CALCUTTA, THE CAPITAL OF INDIA

Calcutta is a modern city compared with the rest of India. It has been built around old Fort William, which was the headquarters of the East India Company 200 years ago, and is situated upon the bank of the River Hoogly, one of the many mouths of the Ganges, about ninety miles from the Bay of Bengal. The current is so swift and the channel changes so frequently that the river cannot be navigated at night, nor without a pilot. The native pilots are remarkably skillful navigators, and seem to know by instinct how the shoals shift. For several miles below the city the banks of the river are lined with factories of all kinds, which have added great wealth to the empire. Old Fort William disappeared many years ago, and a new fort was erected a mile or two farther down the river, where it could command the approaches to the city, but that also is now old-fashioned, and could not do much execution if Calcutta were attacked. The fortifications near the mouth of the river are supposed to be quite formidable, but Calcutta is not a citadel, and in case of war must be defended by battle ships and other floating fortresses. It is one of the cities of India which shows a rapid growth of population, the gain during ten years having been 187,178, making the total population, by the census of 1901, 1,026,987.

The city takes its name from a village which stood in the neighborhood at the time the East India Company located there. It was famous for a temple erected in honor of Kali, the fearful wife of the god Siva, the most cruel, vindictive and relentless of all the heathen deities. The temple still stands, being more than 400 years old, and "Kali, the Black One," still sits upon her altar, hideous in appearance, gorgon-headed, wearing a necklace of human skulls and dripping with fresh blood from the morning sacrifice of sheep and goats. She brings pestilence, famine, war and sorrows and suffering of all kinds, and can only be propitiated by the sacrifice of life. Formerly nothing but human blood would satisfy her, and thousands, some claim tens of thousands, of victims have been slain before her image in that ancient temple. Human offerings were forbidden by the English many years ago, but it is believed that they are occasionally made even now when famine and plague are afflicting the people. During the late famine it is suspected that an appeal for mercy was sealed with the sacrifice of infants. Residents of the neighborhood assert that human heads, dripping with blood and decorated with flowers, have been seen in the temple occasionally since 1870. It is the only notable temple in Calcutta, and is visited by tourists, but they are allowed to go only so far and no farther, for fear that Kali might be provoked by the intrusion. It is a ghastly, filthy, repulsive place, and was formerly the southern headquarters of that organized caste of religious assassins known as Thugs.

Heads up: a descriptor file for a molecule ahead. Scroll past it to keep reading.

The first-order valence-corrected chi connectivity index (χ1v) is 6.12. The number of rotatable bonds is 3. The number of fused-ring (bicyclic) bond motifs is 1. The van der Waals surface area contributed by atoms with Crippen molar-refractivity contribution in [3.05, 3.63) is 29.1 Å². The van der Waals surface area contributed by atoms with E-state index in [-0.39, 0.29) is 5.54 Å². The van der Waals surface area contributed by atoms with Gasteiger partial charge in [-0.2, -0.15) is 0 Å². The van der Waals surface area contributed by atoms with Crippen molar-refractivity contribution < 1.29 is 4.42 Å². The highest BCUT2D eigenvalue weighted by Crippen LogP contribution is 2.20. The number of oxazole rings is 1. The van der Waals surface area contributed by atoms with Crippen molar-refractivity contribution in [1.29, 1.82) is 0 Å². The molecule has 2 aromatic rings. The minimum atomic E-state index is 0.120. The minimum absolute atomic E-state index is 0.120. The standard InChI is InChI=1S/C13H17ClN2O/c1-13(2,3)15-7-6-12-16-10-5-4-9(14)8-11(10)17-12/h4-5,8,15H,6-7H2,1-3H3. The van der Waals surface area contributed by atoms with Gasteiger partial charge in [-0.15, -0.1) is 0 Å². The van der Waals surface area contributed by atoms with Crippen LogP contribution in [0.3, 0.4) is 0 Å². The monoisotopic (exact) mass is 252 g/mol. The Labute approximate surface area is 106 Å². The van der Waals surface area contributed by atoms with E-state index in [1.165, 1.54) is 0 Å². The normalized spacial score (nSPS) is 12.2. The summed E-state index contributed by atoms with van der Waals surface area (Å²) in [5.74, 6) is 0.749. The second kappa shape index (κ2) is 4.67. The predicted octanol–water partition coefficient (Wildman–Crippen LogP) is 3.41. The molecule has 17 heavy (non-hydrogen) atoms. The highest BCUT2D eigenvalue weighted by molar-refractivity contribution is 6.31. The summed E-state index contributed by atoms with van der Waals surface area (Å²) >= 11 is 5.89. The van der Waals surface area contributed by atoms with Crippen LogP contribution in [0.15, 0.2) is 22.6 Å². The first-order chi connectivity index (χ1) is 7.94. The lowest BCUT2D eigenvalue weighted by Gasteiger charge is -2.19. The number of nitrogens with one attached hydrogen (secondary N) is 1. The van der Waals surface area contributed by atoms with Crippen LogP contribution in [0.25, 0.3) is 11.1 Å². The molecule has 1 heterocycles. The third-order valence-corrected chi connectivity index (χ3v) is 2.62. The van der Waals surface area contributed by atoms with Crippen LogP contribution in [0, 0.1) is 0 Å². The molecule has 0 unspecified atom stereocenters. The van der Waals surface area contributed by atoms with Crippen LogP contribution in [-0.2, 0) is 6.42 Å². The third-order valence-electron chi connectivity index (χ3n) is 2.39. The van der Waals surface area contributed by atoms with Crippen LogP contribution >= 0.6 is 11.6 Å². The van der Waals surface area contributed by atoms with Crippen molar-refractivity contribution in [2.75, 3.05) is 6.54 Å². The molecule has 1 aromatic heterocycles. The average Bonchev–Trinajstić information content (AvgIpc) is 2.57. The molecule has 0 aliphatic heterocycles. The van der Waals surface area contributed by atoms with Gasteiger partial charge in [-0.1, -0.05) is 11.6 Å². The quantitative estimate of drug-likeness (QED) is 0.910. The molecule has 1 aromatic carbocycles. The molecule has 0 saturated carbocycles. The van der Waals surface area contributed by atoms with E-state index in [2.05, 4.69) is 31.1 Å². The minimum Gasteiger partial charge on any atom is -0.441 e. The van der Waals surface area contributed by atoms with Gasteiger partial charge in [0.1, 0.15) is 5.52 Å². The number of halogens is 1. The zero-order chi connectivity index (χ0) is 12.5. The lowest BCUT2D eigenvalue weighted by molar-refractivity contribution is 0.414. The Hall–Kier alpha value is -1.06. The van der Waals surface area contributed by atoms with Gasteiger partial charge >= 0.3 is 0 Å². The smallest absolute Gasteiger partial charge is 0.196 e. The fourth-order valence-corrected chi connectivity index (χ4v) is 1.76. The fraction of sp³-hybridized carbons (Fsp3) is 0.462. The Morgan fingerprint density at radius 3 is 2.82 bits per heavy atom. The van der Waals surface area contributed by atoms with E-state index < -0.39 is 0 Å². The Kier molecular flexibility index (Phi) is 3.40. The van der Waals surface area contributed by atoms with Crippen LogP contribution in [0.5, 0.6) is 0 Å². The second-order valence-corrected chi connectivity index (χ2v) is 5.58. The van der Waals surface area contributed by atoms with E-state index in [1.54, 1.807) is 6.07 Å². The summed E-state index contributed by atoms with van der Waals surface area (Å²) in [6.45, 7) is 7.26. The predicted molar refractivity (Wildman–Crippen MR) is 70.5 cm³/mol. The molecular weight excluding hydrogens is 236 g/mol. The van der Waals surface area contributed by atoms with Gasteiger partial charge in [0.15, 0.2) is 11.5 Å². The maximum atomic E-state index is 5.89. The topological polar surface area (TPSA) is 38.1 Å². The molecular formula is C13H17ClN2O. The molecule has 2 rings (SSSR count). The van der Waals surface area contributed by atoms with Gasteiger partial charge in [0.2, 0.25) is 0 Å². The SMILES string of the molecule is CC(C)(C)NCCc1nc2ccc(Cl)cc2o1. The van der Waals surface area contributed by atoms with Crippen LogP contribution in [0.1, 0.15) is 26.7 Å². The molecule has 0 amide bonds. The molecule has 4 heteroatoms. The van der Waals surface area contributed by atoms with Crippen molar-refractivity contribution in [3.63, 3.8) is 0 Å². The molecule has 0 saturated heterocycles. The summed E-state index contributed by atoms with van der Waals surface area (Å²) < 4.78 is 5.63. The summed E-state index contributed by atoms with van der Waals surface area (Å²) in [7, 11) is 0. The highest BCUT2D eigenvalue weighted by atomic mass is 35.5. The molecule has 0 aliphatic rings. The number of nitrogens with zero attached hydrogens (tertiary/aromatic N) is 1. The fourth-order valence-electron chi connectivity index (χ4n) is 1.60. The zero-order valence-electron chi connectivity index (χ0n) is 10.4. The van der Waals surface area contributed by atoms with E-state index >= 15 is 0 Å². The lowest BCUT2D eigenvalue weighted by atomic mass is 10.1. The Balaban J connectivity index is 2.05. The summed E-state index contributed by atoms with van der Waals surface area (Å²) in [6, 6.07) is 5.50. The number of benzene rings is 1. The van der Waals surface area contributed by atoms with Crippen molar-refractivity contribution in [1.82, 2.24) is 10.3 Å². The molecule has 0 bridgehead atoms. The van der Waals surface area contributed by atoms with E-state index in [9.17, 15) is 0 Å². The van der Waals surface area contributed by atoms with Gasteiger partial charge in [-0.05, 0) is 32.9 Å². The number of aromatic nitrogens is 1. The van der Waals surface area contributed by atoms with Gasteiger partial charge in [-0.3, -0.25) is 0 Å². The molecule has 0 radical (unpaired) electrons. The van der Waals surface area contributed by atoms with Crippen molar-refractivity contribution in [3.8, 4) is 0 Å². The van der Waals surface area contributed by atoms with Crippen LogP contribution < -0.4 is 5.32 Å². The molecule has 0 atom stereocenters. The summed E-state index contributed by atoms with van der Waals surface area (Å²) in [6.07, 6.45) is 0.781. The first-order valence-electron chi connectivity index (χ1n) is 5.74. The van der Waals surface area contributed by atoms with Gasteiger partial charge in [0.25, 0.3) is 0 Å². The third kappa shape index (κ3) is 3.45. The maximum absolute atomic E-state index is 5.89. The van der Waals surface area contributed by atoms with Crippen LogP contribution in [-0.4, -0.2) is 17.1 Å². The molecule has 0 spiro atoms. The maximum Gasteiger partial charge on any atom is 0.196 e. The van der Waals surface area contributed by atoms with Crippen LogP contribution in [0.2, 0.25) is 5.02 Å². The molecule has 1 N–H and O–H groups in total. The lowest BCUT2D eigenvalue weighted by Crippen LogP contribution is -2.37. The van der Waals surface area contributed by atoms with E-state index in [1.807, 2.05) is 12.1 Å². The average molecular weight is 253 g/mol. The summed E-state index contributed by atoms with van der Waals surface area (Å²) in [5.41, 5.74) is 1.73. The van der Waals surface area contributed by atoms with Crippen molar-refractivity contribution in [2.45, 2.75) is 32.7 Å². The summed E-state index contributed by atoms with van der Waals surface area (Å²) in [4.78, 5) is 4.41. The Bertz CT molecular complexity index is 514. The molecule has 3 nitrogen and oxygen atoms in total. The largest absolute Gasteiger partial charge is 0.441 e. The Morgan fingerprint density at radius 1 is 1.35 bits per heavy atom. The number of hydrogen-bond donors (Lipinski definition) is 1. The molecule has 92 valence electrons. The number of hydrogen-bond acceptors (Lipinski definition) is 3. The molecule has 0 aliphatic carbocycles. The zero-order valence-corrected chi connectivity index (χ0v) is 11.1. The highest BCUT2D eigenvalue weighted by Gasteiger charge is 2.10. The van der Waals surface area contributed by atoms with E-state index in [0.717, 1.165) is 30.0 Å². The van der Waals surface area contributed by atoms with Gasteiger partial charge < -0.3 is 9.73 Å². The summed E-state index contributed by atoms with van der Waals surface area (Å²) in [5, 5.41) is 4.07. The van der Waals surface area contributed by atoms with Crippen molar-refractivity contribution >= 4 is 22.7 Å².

A little beyond the Temple of Kali is the burning ghat of Calcutta. Here the Hindus bring the bodies of their dead and burn them on funeral pyres. The cremations may be witnessed every morning by anyone who cares to take the trouble to drive out there. They take place in an open area surrounded by temples and shrines on one side, and large piles of firewood and the palm cottages of the attendants on the other. The river which flows by the burning ground is covered with all kinds of native craft, carrying on commerce between the city and the country, and the ashes of the dead are cast between them upon the sacred waters from a flight of stone steps which leads to the river's brink. There is no more objection to a stranger attending the burning ceremonies than would be offered to his presence at a funeral in the United States. Indeed, friends who frequently accompany the bodies of the dead feel flattered at the attention and often take bunches of flowers from the bier and present them to bystanders.

The Black Hole of Calcutta, of which you have read so much, no longer exists. Its former site is now partially built over, but Lord Curzon has had it marked, and that portion which is now uncovered he has had paved with marble, so that a visitor can see just how large an area was occupied by it. He has also reproduced after the original plan a monument that was erected to the dead by Governor J. Z. Howell, one of the sufferers. You will remember that the employes of the East India Company, with their families, were residing within the walls of Fort William when an uprising of the natives occurred June 20, 1756. The survivors, 156 in number, were made prisoners and pressed into an apartment eighteen feet long, eighteen feet wide and fourteen feet ten inches high, where they were kept over night. It was a sort of vault in the walls of the fortress, which had been used for storage purposes and at one time for a prison. The company consisted of men, women, children and even infants. Several of them were crushed to death and trampled during the efforts of the native soldiers to crowd them into this place, and all but thirty-three of the 156 died of suffocation. The next morning, when the leader of the mutiny ordered the living prisoners brought before him, the bodies of the dead were cast into a pit outside the walls and allowed to rot there. The monument to which I have alluded stands upon the site of the pit. To preserve history Lord Curzon has had a model of the old fort made in wood, and it will be placed in the museum.